Union battle over New York school re-opening

Submitted by AWL on 9 September, 2020 - 12:57 Author: Martin Thomas
New York schools protest

The USA currently has a much higher rate of infection than the UK, with a Covid-19 death rate about 120 times bigger (proportional to population) than the UK, and a proportion of tests showing positive about 10 times bigger. In most big cities in the USA, schools are restarting online-only.

New York was the hardest-hit area early on, but now has a lower rate of infection than many areas in the USA: about three times as many confirmed infections and deaths per day as the UK, relative to population.

New York City’s schools are due to reopen to students on 21 September, with workers going into the schools to prepare from 8 September. The reopening-to-students will at first bring them back only a few days a week, so that class sizes can be kept small.

It was at first scheduled from 10 September, and put back to 21 September after a threat from the teachers’ union to strike in defiance of NY state’s Taylor Law banning stoppages by public employees. The union is particularly concerned because New York state has an older teaching workforce (one-third of them over 49: England has one of the youngest teacher workforces in the world; Italy, Spain, and Sweden among the oldest).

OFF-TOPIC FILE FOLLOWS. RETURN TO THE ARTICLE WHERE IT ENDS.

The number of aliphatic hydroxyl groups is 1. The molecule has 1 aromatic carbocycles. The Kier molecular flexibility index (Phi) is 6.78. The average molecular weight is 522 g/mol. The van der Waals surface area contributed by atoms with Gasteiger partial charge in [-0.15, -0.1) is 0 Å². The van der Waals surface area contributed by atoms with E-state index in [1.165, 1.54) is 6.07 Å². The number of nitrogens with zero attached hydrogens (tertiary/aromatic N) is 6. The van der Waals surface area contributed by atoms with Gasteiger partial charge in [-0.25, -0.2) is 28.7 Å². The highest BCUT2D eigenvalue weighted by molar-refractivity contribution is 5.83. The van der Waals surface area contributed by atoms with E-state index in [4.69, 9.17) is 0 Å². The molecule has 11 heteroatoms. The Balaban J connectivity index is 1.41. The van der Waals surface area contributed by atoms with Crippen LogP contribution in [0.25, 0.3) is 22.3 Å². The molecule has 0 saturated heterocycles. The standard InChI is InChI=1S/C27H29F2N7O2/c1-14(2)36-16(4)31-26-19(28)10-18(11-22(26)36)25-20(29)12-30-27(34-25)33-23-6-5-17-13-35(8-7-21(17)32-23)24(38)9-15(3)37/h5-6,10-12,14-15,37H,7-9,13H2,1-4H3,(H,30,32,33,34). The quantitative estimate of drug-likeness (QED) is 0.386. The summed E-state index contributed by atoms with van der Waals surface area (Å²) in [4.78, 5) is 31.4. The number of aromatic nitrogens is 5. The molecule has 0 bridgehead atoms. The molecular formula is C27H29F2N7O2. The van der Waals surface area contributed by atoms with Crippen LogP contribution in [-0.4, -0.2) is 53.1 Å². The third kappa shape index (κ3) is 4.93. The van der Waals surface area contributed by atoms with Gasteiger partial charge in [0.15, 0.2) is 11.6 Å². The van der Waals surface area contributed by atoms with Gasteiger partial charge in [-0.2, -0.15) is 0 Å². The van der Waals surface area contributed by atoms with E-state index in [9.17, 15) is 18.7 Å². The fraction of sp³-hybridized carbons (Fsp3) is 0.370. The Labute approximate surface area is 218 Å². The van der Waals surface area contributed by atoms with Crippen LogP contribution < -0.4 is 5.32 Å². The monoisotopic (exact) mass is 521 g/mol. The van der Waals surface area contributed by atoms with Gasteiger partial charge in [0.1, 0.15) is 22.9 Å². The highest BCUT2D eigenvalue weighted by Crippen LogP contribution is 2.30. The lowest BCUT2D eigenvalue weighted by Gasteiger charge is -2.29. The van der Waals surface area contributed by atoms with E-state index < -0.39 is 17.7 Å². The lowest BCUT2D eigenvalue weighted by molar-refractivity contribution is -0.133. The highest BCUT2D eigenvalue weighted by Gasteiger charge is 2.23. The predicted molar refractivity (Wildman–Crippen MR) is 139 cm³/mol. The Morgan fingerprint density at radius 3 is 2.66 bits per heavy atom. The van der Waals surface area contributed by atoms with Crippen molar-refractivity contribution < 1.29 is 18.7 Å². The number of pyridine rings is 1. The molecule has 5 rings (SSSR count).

The postponement deal (see here) provides for monitoring schools against a 50-item union checklist, regular testing of students and staff, and criteria for school re-closings in case of infection spikes.

As of 7 September, schools are in their second week back in England, and fifth week back in Scotland. Across most of Europe, schools have been reopening since mid-April. The major exceptions are Italy (reopening from mid-September) and Spain (already started reopening, but opening staggered in some areas across September).

The experience since April suggests that it may be possible to reopen schools without setting off a spiral of infections. There are no guarantees, and there is much we don’t yet know; but in Sweden, schools (other than the equivalent of sixth forms) stayed open throughout, including at times when the country had a high infection rate. Teachers did not incur a higher infection rate in the way that hospital workers, care workers, bus workers, etc. have done.

In Australia, the starting-point for the new spike which has caused a new lockdown in Victoria was the quarantine hotels and the private-contractor security guards there, not the schools (open since May across Australia).

And schools have a higher claim to be an “essential service” than pubs, cafés, gyms, cinemas, etc.

School workers’ unions have generally supported reopenings, but demanded measures to limit infection. Most important is workers’ control over the precautions, through elected health and safety committees using the best expert advice they can find. Elected student representatives should be added to those committees. The committees should feel confident to insist on temporary school closures when necessary.

Unions also need to demand extra money for schools to pay for such measures as improved ventilation.

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